No, there was no earthquake occurring in the Pacific Northwest tonight, that was just the roof blowing off Climate Pledge Arena after Jaden Schwartz scored the first home postseason goal in Seattle Kraken history. Despite this, the Kraken find themselves trailing in a Stanley Cup Playoff series for the first time as the Colorado Avalanche take control of the series following their 6-4 Game 3 victory.
There can be no doubt that Seattle is a hockey town with the way they have rallied around their team these past two years. I could’ve linked a different tweet below, but the roar from the crowd was literally too loud. There were multiple points I thought in other stadiums, I’d hear the home fans voicing their displeasure due to the situation on the ice, but I didn’t notice a lot of that from the Kraken faithful.
While Kraken fans didn’t walk away with a victory, they were able to learn a lot from Game 3, and there were some positives despite the final score. Let’s look at some takeaways from the loss, as well as highlight some performances.
First Line Found Twine
I was beginning to get a bit concerned when two games had passed by and the Kraken’s first line of Jared McCann, Jordan Eberle, and Matty Beniers hadn’t found its way onto the scoresheet. Considering their power play opportunities in this game (I’ll be getting to that later) and their success together in the regular season, it’s really good for the trio to finally be on the board.
Related: Kraken’s McCann, Dunn Growing Into Elite Players
I think it’s pretty important that Beniers got the goal. For him, playing in his first Stanley Cup Playoffs, the monkey is off his back. Whatever pressure he felt will hopefully be lessened. However, the next game becomes not only a must-win for the Kraken, but I’d almost call it a must-score for McCann. He scored 40 goals in the regular season, and for the Kraken to have a chance at winning this series, he has to back that up.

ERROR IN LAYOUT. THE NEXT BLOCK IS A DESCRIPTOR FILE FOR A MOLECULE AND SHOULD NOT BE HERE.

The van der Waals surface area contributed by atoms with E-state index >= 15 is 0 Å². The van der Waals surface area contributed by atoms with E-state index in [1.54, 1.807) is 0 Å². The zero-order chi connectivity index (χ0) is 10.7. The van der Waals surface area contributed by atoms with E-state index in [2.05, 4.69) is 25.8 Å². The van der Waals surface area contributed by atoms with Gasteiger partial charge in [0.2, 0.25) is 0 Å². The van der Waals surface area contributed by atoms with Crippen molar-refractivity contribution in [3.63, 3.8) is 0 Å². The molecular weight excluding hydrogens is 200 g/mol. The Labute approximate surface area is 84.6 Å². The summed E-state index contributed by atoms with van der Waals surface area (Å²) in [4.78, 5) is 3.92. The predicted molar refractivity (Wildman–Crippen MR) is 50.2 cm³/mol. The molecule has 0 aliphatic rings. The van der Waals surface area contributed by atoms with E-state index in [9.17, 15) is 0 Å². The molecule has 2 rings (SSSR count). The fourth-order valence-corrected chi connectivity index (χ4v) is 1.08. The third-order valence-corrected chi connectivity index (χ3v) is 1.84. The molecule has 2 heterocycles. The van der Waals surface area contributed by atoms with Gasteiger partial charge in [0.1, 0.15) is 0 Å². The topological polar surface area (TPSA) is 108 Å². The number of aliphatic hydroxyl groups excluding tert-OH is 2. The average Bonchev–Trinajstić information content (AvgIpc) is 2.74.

The Power(less) Play
I’m including the power play as a negative despite their scoring a goal in the dying minutes of the game. If the Kraken power play could’ve converted earlier in the game, they might not have been in as big a hole as they found themselves in when they finally broke through. However, one silver lining is that power-play goal at the end. That’s something they can take and try and generate some momentum from. Sometimes, all it takes is one.
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The Kraken finished 1-for-6 on the power play, but they were even in terms of scoring. J.T. Compher opened the scoring for the Avalanche on a shorthanded goal with just under four minutes remaining in the first period to knot the scoring at one. They were only able to put three shots on goal in their six power-play attempts, while the Avalanche had two shorthanded shots. To say that not ideal is an understatement.
As the age-old hockey cliché goes, you need to put pucks on net. This being their second loss in a row, I’m curious as to whether or not head coach Dave Hakstol will look to make any changes to the power play. Coming into the game, the Kraken hadn’t scored a power-play goal, and I think that changing the lines could help. I’d want to see someone like Yanni Gourde (1:55 power-play time on ice [PP TOI] in Game 3) or even Daniel Sprong (2:04 PP TOI in Game 3) get more time.
Alright, I’m going to get a little crazy here but bear with me; I think Jamie Olesiak getting looks on the second power-play unit could be something to explore, situationally. I’d maybe pair him with Vince Dunn or Justin Schultz. Oleksiak scored a career-high nine goals this season and has a big shot. Additionally, we saw that he does have some ability with the puck with his dangle and backhand goal in the second period. At worst, he’s dependable defensively and could potentially help prevent another shorthanded goal against.